Episode 4 : Dikshu Kukreja deciphers India’s soft power with Sunil Kant Munjal



India has been known for its rich culture and heritage and she has been rated the top-most culturally rich country across the globe. Indian artisans are known as the backbone of the non-farm rural economy. This Saturday witnessed a conversation around India’s soft power between designer and architect Dikshu Kukreja of C.P. Kukreja Architects and Sunil Kant Munjal of Hero Enterprises.


“Our culture of art and business skills has been one of the strongest in the world. But in more recent times, we’ve given it a go by and one doesn’t see much of it in homes or offices. In everyday use, it appears that we’ve also started to make this distinction between high art and low art,” said Munjal, when asked about the positioning of India’s resplendent crafts in the contemporary world.


With mobile times and global economies, awareness towards craft and the value of our artisanal skills, and India’s influence in this regard, is coming back and on the rise. However, while the craft is out there and being made present through multiple opportunities, newer generations do not want to carry it forward and are more willing to relocate for jobs. The actual art is getting lost in the urbanisation of lifestyles and the diminished value of its existence.


“I think for the country to grow in a balanced way, it can’t just be about urban centres and smart cities and all of that. It’s really the balanced growth of urban and rural areas that has to defend it for certain,” says Dikshu Kukreja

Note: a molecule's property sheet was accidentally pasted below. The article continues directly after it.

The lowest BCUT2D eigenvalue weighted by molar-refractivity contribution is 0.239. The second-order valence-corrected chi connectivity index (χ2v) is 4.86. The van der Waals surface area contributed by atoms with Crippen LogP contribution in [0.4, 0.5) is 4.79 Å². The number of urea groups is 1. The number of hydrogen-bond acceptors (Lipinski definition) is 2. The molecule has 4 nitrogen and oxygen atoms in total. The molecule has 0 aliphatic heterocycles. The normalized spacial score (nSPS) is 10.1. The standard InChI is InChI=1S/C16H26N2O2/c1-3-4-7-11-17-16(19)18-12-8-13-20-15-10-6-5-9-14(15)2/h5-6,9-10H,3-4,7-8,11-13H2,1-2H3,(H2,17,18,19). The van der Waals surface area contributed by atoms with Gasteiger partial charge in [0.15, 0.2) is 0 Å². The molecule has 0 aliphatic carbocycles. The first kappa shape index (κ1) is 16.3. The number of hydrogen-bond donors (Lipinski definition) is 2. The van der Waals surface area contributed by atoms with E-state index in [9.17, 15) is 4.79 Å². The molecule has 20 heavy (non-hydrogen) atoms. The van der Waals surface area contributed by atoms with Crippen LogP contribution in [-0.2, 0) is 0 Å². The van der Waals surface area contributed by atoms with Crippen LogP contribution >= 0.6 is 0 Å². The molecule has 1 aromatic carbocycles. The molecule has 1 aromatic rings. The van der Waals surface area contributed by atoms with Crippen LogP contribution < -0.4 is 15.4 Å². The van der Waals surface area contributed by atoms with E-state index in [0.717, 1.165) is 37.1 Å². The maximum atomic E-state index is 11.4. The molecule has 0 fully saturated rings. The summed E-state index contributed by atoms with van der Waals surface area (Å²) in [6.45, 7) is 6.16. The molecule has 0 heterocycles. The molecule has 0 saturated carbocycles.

The time has come when we put our artisanal skills and products in the limelight and create the right kind of design awareness around it. Understanding the growing importance of design in our day to day lives, Dikshu Kukreja has curated his show, Deciphering Design with Dikshu, to increase sensitivity and create awareness towards design, and bring back the value it holds in our lives. “This show is not just about conversations, it’s about creating a community of like-minded people to come together and create a ripple effect towards design awareness” he says.


Today, Indian artisans are uncertain about their future and are decreasing in number due to a lack of affordable livelihoods. Given this context, the Serendipity Arts Foundation, an initiative led by Sunil Kant Munjal, is doing pathbreaking work by coming up with sustainability initiatives in the arts and craft world for reviving various art forms.